Buchanan, Robert, Dd
Buchanan, Robert, D.D.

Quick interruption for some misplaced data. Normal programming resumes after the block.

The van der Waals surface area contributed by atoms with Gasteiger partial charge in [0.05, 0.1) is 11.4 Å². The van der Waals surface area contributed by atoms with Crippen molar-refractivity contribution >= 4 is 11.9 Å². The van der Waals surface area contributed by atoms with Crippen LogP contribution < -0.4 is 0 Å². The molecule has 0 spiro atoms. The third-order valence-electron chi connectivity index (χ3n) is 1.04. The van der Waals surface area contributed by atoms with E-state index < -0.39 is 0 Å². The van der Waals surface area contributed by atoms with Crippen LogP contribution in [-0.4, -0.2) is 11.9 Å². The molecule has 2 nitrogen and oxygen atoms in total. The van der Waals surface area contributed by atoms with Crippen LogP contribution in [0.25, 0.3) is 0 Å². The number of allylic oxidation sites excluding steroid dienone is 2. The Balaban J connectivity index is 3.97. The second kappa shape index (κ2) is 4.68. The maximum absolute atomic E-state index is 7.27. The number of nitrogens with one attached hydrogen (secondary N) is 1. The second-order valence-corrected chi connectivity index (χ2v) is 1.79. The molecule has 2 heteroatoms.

a Presbyterian minister, was born at Stirling, Scotland, August 15, 1802. He graduated at the Edinburgh College, and was ordained to the Gospel ministry in 1827. After three brief settlements in country parishes, he was called to Glasgow, where his ministry was eminently successful, and where he was largely interested and successful in promoting measures for the amelioration of the condition of the poor, which Chalmers had inaugurated and personally carried forward with success at Edinburgh. He was moderator of the Free Church General Assembly in 1860. He was one of the foremost leaders of the movement in the disruption of the Church of Scotland, being engaged, not only in counsel at home, but in watching and shaping events in the British Parliament, and in ministerial circles in London. More than once, when the British government was appealed to by the Church of Scotland — over which it claimed to exercise authority — for protection in the exercise of her spiritual rights and independence, and when great anxiety was felt lest heavier bonds should be placed upon her instead of those which already bound her being loosed, Dr. Buchanan was selected by his brethren as one of a deputation to visit London to enlighten cabinet ministers and. leading members of the Lords and Commons in the great principles which had already been worked out in regard to the freedom of the Church. He was chosen historian of the movement for disruption, and he prepared a faithful record of the times, which was printed under the title of Ten Years' Conflict (Edinburgh, 1849, 2 volumes, 8vo), and which is the standard history of the measures which led to the disruption. His health giving way under his many and arduous labors, he went to Rome, in hope that the milder climate of Italy would be beneficial, but his constitution was too far undermined to recover. Sleeping peacefully-in his bed one morning, without any premonition, he was called away to his rest, in 1878. (W.P.S.)